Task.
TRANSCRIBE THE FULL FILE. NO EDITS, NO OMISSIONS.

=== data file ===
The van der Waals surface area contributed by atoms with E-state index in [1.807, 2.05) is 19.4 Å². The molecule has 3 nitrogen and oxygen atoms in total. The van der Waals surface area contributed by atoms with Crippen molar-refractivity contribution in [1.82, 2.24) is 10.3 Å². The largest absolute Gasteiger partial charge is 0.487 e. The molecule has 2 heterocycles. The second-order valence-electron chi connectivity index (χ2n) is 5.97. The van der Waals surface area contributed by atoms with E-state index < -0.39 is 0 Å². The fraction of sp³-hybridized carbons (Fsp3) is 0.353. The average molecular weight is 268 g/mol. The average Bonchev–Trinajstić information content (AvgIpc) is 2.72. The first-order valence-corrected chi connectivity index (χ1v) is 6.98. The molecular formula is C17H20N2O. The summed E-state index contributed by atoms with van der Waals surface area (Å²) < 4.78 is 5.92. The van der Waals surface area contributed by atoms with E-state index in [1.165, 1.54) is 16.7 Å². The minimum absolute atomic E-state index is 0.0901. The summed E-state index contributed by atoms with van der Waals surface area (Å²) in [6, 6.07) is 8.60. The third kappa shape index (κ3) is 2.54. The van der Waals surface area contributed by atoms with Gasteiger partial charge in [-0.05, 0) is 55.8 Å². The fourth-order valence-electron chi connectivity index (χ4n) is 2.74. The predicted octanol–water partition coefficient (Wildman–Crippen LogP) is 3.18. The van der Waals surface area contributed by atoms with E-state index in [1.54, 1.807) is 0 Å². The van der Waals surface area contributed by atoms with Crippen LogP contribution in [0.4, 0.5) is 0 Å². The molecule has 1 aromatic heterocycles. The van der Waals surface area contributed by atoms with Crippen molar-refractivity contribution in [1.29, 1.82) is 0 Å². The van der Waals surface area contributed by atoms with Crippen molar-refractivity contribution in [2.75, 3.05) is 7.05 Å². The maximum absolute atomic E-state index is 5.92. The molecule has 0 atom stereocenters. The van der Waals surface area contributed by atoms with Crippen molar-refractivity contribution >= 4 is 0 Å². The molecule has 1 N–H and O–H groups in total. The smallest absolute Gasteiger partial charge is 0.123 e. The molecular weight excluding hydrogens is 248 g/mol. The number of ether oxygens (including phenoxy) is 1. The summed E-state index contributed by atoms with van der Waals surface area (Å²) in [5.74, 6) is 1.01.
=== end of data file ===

The van der Waals surface area contributed by atoms with E-state index in [1.807, 2.05) is 19.4 Å². The molecule has 3 nitrogen and oxygen atoms in total. The van der Waals surface area contributed by atoms with Crippen molar-refractivity contribution in [1.82, 2.24) is 10.3 Å². The largest absolute Gasteiger partial charge is 0.487 e. The molecule has 2 heterocycles. The second-order valence-electron chi connectivity index (χ2n) is 5.97. The van der Waals surface area contributed by atoms with E-state index < -0.39 is 0 Å². The fraction of sp³-hybridized carbons (Fsp3) is 0.353. The average molecular weight is 268 g/mol. The average Bonchev–Trinajstić information content (AvgIpc) is 2.72. The first-order valence-corrected chi connectivity index (χ1v) is 6.98. The molecular formula is C17H20N2O. The summed E-state index contributed by atoms with van der Waals surface area (Å²) < 4.78 is 5.92. The van der Waals surface area contributed by atoms with E-state index in [1.165, 1.54) is 16.7 Å². The minimum absolute atomic E-state index is 0.0901. The summed E-state index contributed by atoms with van der Waals surface area (Å²) in [6, 6.07) is 8.60. The third kappa shape index (κ3) is 2.54. The van der Waals surface area contributed by atoms with Gasteiger partial charge in [-0.05, 0) is 55.8 Å². The fourth-order valence-electron chi connectivity index (χ4n) is 2.74. The predicted octanol–water partition coefficient (Wildman–Crippen LogP) is 3.18. The van der Waals surface area contributed by atoms with E-state index in [1.54, 1.807) is 0 Å². The van der Waals surface area contributed by atoms with Crippen LogP contribution in [0.4, 0.5) is 0 Å². The molecule has 1 aromatic heterocycles. The van der Waals surface area contributed by atoms with Crippen molar-refractivity contribution in [1.29, 1.82) is 0 Å². The van der Waals surface area contributed by atoms with Crippen molar-refractivity contribution in [2.75, 3.05) is 7.05 Å². The maximum absolute atomic E-state index is 5.92. The molecule has 0 atom stereocenters. The van der Waals surface area contributed by atoms with Crippen molar-refractivity contribution >= 4 is 0 Å². The molecule has 1 N–H and O–H groups in total. The smallest absolute Gasteiger partial charge is 0.123 e. The molecular weight excluding hydrogens is 248 g/mol. The number of ether oxygens (including phenoxy) is 1. The summed E-state index contributed by atoms with van der Waals surface area (Å²) in [5.74, 6) is 1.01.